How sticking to the basics can help enhance your IT career

In this economy, it's not uncommon to look for ways to stay ahead of the IT curve. And while it may be tempting to adopt new techniques that promise employment stability, sometimes going back to basics may be the real key to enhancing your IT career.

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Kevin Beaver
Kevin Beaver

 Have you noticed a new IT career trend as of late? Just look at website and magazine headlines, presentation titles at local networking events and session topics at national IT conferences. There are titles touting what we have to do now, such as "Career lifecycle management in a global marketplace," "Managing your job in a recession" and "Going green to become a sharper IT pro." Everywhere you look there's someone sharing new tricks and techniques that can help enhance our IT careers in this economic downturn.

Call me old-fashioned, but I'm not buying these New Age thought processes. When it comes to enhancing your IT career, I say don't waste your time on unproven techniques for weathering this storm. Instead, go back to the basics. Here are four principles I believe will help you stay ahead of the IT curve:

1. Focus on yourself. It sounds selfish, but putting yourself first -- under certain circumstances -- is a surefire way to get and stay ahead. However, it's important to focus on the right things, such as:

  • Time management – Determine what's the best use of your time at any given moment and do not succumb to trivial matters. When I'm at customer sites, I still see people goofing off in the workplace abusing their company's time. This is not a good way to get ahead.
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  • Communication skills – Focus on both how you write and how you speak. Being able to communicate well and getting along with others is priceless.
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  • Networking – Create and build relationships with people who can help you succeed. Find the right people and ask them what you can do to help them. The favor will undoubtedly come back around.

2. Do whatever it takes to become a person of value. Get more involved in the business or take a class to improve areas of weakness in your technical and soft skills. Doing small - yet important – things again and again really adds up. You will not only begin to stand out above the noise, but you'll also benefit from the additional skills you acquire. Managers will notice.

3. Find your IT specialty. Average IT professionals try to be everything to everyone and jacks of all trades. Don't do that. You'll only end up letting people down and ultimately hurting yourself. We all love to do one or two tasks more than anything else. Discover what those things are for you and visualize yourself being successful at them. Then do whatever it takes to improve upon those skills. You'll soon become an expert and you'll love what you do.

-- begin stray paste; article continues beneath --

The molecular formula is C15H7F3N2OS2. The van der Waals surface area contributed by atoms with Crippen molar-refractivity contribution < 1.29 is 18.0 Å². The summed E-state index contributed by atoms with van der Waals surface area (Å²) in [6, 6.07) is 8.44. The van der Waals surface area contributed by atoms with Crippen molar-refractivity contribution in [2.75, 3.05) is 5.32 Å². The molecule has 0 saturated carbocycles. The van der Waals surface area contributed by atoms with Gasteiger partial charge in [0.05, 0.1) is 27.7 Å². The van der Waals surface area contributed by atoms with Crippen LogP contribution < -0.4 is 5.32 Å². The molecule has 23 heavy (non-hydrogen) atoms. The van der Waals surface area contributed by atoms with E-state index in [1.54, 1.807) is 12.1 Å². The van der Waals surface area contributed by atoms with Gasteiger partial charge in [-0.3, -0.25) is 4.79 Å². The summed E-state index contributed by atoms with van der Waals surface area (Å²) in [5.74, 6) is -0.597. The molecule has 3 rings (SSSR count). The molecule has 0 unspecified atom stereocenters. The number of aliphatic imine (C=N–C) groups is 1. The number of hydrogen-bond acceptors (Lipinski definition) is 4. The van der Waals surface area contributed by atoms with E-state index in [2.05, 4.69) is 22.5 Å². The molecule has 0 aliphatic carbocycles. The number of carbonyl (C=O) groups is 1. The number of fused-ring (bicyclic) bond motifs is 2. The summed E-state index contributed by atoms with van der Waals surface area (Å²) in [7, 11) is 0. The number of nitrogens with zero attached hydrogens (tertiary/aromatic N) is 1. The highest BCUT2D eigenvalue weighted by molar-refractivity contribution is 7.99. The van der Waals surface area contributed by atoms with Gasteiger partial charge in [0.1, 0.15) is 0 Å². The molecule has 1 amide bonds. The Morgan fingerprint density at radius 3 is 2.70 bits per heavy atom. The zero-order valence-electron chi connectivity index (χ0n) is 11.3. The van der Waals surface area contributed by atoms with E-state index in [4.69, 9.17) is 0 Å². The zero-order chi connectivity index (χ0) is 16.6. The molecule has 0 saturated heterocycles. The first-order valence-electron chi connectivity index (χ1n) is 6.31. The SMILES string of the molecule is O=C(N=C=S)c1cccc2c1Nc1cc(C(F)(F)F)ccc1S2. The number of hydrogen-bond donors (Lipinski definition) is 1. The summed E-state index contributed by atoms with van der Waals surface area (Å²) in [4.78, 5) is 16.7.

4. Finally, know that it's OK to fail. We all make bad choices in our jobs and careers that can negatively affect our pride and our popularity. That's fine. It's how we learn. Just acknowledge what you've done, accept responsibility and move on, vowing to never repeat the mistake again.

The fact is, in order to keep moving forward, you must have a clearly defined set of goals for your daily work and for your IT career. Above everything else, don't be fooled into believing that you have to learn some magical new "skillz" in order to stay ahead. If you concentrate on the basics, work hard on yourself, live and work by a set of goals and focus on your value as an IT professional, you'll do well.


 
Kevin Beaver, is an information security consultant, keynote speaker and expert witness with Atlanta-based Principle Logic LLC. Kevin specializes in performing independent security assessments. Kevin has authored/co-authored seven books on information security, including Hacking For Dummies and Hacking Wireless Networks For Dummies (Wiley). He's also the creator of the Security on Wheels information security audio books and blog providing security learning for IT professionals on the go. Kevin can be reached at  kbeaver@principlelogic.com.
This was first published in February 2009

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